The Bruce Column — The challenge of embedding integrated reporting in North American business

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Mar 27, 2017

Bob Laux has been a stalwart of the US financial reporting scene for a long time. Now he has taken up a new role, as North American Lead at the International Integrated Reporting Council. As he prepares for his task and the challenges "to ensure integrated reporting is at the heart of the business agenda in North America" he has been talking about his plans to Robert Bruce, our regular, resident, columnist.

Bob Laux is a financial reporting guru. A couple of years ago, at a panel event in Los Angeles he surprised everyone by saying he was "disgusted" at the state of the accounting profession. He was saying it for effect. But he needed to shout loudly to draw his audience’s attention to his view that financial reporting in the US had become a rolling mass of infrastructure, which didn’t really serve its users very well.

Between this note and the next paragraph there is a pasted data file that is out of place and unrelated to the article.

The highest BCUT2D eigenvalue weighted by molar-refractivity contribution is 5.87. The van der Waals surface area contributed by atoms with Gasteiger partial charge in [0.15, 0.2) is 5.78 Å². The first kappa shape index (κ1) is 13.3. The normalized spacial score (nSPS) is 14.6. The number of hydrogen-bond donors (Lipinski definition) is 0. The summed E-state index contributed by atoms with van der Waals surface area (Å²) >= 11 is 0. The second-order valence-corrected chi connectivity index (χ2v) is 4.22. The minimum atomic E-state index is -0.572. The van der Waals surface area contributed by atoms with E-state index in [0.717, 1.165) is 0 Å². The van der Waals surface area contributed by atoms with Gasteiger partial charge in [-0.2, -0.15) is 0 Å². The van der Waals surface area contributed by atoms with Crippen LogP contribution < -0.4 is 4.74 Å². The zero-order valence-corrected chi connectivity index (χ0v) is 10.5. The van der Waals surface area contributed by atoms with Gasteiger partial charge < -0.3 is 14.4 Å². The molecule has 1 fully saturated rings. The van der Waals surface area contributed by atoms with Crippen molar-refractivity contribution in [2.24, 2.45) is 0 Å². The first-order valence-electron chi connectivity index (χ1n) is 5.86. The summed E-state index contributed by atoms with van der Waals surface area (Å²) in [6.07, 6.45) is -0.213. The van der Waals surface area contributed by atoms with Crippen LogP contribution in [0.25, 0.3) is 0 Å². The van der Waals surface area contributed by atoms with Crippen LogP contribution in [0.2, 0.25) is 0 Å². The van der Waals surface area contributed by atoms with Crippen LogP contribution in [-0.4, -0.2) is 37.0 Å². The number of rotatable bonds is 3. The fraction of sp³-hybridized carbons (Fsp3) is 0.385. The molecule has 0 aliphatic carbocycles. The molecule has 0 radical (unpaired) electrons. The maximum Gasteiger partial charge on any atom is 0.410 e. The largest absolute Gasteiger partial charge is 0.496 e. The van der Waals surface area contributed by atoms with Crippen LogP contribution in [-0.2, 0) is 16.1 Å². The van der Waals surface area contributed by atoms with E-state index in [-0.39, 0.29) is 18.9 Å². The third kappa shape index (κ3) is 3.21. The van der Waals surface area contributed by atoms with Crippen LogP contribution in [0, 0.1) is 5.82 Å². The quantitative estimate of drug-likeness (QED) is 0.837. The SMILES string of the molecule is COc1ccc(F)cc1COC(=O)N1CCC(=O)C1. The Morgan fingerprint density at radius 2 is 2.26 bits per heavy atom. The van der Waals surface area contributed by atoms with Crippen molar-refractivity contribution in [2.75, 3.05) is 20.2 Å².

And when we talked recently, he talked about how "discouraged" he was by his profession, the accounting profession. "We are a great profession but we can do better", he said. "In the US we have periodic reporting, the 10Qs and 10Ks, and a tremendous amount of effort is put into those documents. There is a lot of infrastructure and controls on top of them. It is a huge infrastructure. It is rules. It is a lot of disclosure, documents which run to well over a hundred pages that I don’t think too many people are reading and may be not their first source for investing".

So how could he combat this massive obstacle? His answer is that "we are just going to have to be smart about it". And that, for Laux, means integrated reporting, reporting based on the different capitals which underpin value creation of a company. "We have been talking about this type of reporting for over two decades now. We have come a long way. But now is the time for action".

Read the entire column on our Global IAS Plus site.

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